We price standardized and risk adjusted claims for all patients to create expected payments. Prices were standardized using average Medicare payments for Michigan (C. Ellimoottil, MD, written communication, 2017).9-15 Payments were risk adjusted using a 2-step model that utilizes age, sex, admission acuity, and prior 6-month spending, together with significant variables among CMS condition categories and the CABG-specific risk adjustment variables listed in the eAppendix in the Supplement.11,16,17 In a manner similar to previously published methodologies, we then disaggregated the episodes of care into 4 primary payment components: index hospitalization, professional care, postacute care, and readmissions.9-12 For postacute care stays longer than 90 days, payments were truncated at 90 days. Ninety-day readmission payments were priced as a hospital payment and received a standardized price based on the diagnosis related group (DRG) of the readmission.
We aggregated patient-level episodes of care at each index hospital to create mean 90-day total episode payments for each hospital. To be included in the cohort, hospitals had to perform more than 20 CABGs over the selected time frame. Hospitals were ranked from lowest to highest by mean risk-adjusted total episode payment and grouped into quartiles. We adjusted for hospital-to-hospital transfers by attributing all episode payments to the originating hospital.
Mean episode payments and payment components were analyzed across quartiles. We used the Wilcoxon rank sum test to compare the total episode payment and payment components between quartiles. We performed 3 sensitivity analyses. First, we created a Medicare-only patient subgroup to ensure the results did not vary by payer. Second, we split patients by DRG type—specifically, those with major complication and comorbidity— to determine whether DRG intensity affected the results. Third, we compared payment variation using our definition of a CABG episode with variation using the CMS definition of a CABG episode (DRGs 231-236).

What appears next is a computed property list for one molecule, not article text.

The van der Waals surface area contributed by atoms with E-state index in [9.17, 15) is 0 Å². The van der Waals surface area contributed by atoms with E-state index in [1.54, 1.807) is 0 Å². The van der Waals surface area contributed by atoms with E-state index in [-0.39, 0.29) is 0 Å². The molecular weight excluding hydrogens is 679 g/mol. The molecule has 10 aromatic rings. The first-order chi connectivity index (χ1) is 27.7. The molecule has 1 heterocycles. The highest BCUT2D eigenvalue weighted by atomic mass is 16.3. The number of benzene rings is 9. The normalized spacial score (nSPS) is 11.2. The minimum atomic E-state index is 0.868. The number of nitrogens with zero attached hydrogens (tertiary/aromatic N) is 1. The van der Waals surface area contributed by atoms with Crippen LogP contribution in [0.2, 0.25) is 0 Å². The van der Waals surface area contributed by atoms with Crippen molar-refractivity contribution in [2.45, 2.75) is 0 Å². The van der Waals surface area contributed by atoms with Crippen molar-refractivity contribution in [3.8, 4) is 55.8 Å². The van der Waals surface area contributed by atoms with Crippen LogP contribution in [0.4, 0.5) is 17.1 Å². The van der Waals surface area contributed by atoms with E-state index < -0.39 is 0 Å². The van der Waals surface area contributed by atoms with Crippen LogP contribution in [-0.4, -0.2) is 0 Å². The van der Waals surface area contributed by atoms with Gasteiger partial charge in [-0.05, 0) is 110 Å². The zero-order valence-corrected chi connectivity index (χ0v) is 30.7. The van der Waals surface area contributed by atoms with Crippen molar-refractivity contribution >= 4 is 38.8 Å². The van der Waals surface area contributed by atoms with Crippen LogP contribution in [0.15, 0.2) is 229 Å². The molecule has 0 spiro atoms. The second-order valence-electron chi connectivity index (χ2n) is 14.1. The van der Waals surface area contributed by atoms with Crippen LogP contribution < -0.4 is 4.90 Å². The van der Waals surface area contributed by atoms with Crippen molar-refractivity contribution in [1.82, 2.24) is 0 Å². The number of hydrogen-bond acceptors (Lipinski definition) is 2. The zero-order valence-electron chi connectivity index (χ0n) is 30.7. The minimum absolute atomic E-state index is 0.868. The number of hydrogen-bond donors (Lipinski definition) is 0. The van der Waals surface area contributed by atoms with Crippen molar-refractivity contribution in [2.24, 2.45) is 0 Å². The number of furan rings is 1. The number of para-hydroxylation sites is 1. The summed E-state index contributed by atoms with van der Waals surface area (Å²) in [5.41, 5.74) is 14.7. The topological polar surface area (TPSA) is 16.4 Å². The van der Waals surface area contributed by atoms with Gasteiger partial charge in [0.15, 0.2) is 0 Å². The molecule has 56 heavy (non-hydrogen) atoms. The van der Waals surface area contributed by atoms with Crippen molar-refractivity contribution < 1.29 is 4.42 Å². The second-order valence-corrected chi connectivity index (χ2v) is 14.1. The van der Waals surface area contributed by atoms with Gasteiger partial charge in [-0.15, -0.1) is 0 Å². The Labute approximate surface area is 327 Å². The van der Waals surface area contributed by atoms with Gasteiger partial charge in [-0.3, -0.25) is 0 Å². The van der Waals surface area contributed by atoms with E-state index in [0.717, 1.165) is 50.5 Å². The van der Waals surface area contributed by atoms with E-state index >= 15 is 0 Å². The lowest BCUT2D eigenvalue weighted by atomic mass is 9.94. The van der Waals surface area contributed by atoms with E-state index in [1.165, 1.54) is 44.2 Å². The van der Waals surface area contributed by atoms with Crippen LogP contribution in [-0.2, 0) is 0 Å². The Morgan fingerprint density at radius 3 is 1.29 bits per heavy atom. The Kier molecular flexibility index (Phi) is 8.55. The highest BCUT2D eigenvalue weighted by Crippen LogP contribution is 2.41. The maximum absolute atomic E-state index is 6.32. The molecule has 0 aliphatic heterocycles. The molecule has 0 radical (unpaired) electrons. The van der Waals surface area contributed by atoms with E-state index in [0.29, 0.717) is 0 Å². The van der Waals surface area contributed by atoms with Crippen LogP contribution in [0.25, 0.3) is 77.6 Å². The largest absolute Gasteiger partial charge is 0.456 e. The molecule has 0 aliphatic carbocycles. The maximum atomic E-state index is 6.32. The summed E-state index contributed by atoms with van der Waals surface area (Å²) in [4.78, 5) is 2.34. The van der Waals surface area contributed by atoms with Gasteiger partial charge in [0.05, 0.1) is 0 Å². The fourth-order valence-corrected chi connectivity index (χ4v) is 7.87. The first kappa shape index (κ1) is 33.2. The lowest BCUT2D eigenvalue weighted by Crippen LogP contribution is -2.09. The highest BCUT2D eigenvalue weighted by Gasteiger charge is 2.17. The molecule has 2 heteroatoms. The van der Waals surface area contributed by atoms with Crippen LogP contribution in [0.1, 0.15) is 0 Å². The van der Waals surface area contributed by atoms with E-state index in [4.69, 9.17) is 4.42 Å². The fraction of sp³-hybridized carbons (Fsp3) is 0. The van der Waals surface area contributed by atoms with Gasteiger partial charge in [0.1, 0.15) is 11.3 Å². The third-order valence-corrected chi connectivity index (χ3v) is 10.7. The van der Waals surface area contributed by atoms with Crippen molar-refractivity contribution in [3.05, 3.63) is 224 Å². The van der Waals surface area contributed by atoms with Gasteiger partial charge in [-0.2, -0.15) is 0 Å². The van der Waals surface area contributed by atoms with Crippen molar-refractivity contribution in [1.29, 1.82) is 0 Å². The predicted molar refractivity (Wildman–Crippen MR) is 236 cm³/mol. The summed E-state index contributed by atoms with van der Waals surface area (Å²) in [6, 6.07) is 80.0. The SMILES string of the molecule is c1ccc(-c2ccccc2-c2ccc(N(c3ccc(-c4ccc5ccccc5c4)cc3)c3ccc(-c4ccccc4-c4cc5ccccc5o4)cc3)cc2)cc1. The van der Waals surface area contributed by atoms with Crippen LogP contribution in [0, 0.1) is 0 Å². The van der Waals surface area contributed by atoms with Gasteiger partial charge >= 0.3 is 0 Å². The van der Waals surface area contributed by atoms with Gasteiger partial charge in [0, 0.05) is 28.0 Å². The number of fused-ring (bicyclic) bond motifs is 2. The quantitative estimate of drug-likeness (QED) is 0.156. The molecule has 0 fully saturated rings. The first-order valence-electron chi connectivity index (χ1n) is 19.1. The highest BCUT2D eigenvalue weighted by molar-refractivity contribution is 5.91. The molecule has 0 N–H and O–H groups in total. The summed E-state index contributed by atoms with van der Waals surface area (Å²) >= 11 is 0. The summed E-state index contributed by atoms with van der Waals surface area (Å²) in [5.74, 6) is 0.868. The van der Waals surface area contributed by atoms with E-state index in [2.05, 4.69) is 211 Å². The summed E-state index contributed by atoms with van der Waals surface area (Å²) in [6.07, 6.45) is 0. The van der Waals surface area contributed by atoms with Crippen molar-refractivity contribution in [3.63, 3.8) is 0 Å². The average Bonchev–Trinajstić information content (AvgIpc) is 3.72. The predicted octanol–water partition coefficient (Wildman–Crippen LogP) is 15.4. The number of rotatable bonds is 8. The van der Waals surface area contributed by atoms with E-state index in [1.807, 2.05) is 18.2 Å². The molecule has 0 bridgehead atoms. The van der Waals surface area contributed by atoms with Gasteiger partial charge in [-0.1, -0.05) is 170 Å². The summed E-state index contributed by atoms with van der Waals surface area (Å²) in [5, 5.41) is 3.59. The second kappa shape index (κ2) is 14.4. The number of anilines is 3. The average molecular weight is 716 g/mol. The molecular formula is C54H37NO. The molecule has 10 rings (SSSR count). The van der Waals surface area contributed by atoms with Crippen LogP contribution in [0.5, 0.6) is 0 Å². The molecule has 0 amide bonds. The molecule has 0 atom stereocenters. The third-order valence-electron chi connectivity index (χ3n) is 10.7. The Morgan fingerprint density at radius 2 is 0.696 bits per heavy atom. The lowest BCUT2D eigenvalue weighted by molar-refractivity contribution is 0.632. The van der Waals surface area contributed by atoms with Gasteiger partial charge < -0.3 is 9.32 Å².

To identify drivers of episode payment variation, we compared patients in the highest payment quartile with those in the lowest payment quartile. Specifically, for index hospitalization payments, we examined the distribution of DRG types across quartiles. For professional claims data, we analyzed Current Procedural Terminology codes, including procedural and evaluation and management (E&M) codes on each claim. For postacute care payments, we evaluated the rate and intensity of postdischarge services delivered.
Readmissions were analyzed by examining the cause and payment amount for each readmission. Readmissions with DRG codes 177 to 179, 193 to 195, 853 to 858, 862 to 863, and 870 to 872 were classified as postoperative infection. Readmissions with DRG codes 291 to 293 were classified as being due to heart failure. We also examined the number of times each patient was readmitted within 90 days and analyzed the use of postacute care following readmissions.
The Wilcoxon rank sum test is a 2-tailed paired statistic tool. We used a P < .05 level of significance. All statistical analyses were performed using Stata, version 14 (StataCorp).
We identified 5910 patients (4344 [73.5%] men; mean [SD] age, 68.0 [9.3] years) who underwent elective CABG surgery at 33 nonfederal Michigan hospitals from January 1, 2012, to October 31, 2015. Forty-three of the original 76 hospitals were excluded due to low surgical volumes. At the patient level, the mean (SD) 90-day episode payment for CABG was $48 571 ($20 739) (range, $11 723-$356 850). At the hospital level, mean (SD) 90-day CABG payments ranged from $43 409 to $60 309 ($3951) (Figure 1). When examining hospital quartiles, the mean total episode payment for hospitals in the highest quartile of spending was $54 399 vs $45 487 for hospitals in the lowest quartile, a difference of $8912 (16.4% difference, P < .001) (Figure 2). Payer mix and mean age were similar across quartiles. The highest payment hospitals had lower case volumes and more women compared with the lowest payment hospitals (Table 1).